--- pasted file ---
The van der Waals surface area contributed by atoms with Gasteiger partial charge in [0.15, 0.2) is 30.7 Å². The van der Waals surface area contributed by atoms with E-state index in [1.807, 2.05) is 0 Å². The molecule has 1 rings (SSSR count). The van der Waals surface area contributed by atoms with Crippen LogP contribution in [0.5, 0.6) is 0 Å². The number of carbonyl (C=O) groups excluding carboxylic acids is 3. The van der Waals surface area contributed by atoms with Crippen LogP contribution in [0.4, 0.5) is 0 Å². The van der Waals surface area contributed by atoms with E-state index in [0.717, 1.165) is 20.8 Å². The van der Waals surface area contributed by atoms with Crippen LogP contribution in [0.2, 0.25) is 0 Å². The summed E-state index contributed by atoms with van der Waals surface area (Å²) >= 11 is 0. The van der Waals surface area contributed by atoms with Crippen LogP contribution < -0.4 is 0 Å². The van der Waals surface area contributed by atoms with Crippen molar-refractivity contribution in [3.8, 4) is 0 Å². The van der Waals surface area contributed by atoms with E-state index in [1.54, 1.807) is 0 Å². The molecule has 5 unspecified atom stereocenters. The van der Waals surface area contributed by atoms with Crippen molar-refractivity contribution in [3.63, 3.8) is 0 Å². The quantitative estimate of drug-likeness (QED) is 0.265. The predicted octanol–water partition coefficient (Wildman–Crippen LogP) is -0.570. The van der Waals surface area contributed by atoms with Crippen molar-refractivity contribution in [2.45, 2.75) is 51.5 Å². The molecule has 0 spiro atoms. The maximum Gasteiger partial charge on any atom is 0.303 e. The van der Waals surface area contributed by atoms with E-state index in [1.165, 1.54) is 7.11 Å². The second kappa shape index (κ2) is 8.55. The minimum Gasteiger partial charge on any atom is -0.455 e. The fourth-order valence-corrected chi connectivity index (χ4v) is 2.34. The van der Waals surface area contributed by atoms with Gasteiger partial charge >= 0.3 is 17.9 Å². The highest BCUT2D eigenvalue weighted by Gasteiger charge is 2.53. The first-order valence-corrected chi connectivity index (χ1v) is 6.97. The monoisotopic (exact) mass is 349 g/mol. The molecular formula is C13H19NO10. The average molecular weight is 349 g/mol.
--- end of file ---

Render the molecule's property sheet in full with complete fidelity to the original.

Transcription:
The van der Waals surface area contributed by atoms with Gasteiger partial charge in [0.15, 0.2) is 30.7 Å². The van der Waals surface area contributed by atoms with E-state index in [1.807, 2.05) is 0 Å². The molecule has 1 rings (SSSR count). The van der Waals surface area contributed by atoms with Crippen LogP contribution in [0.5, 0.6) is 0 Å². The number of carbonyl (C=O) groups excluding carboxylic acids is 3. The van der Waals surface area contributed by atoms with Crippen LogP contribution in [0.4, 0.5) is 0 Å². The van der Waals surface area contributed by atoms with E-state index in [0.717, 1.165) is 20.8 Å². The van der Waals surface area contributed by atoms with Crippen LogP contribution in [0.2, 0.25) is 0 Å². The summed E-state index contributed by atoms with van der Waals surface area (Å²) >= 11 is 0. The van der Waals surface area contributed by atoms with Crippen LogP contribution < -0.4 is 0 Å². The van der Waals surface area contributed by atoms with Crippen molar-refractivity contribution in [3.8, 4) is 0 Å². The van der Waals surface area contributed by atoms with E-state index in [1.54, 1.807) is 0 Å². The molecule has 5 unspecified atom stereocenters. The van der Waals surface area contributed by atoms with Crippen molar-refractivity contribution in [3.63, 3.8) is 0 Å². The quantitative estimate of drug-likeness (QED) is 0.265. The predicted octanol–water partition coefficient (Wildman–Crippen LogP) is -0.570. The van der Waals surface area contributed by atoms with Crippen molar-refractivity contribution in [2.45, 2.75) is 51.5 Å². The molecule has 0 spiro atoms. The maximum Gasteiger partial charge on any atom is 0.303 e. The van der Waals surface area contributed by atoms with E-state index in [1.165, 1.54) is 7.11 Å². The second kappa shape index (κ2) is 8.55. The minimum Gasteiger partial charge on any atom is -0.455 e. The fourth-order valence-corrected chi connectivity index (χ4v) is 2.34. The van der Waals surface area contributed by atoms with Gasteiger partial charge >= 0.3 is 17.9 Å². The highest BCUT2D eigenvalue weighted by Gasteiger charge is 2.53. The first-order valence-corrected chi connectivity index (χ1v) is 6.97. The monoisotopic (exact) mass is 349 g/mol. The molecular formula is C13H19NO10. The average molecular weight is 349 g/mol.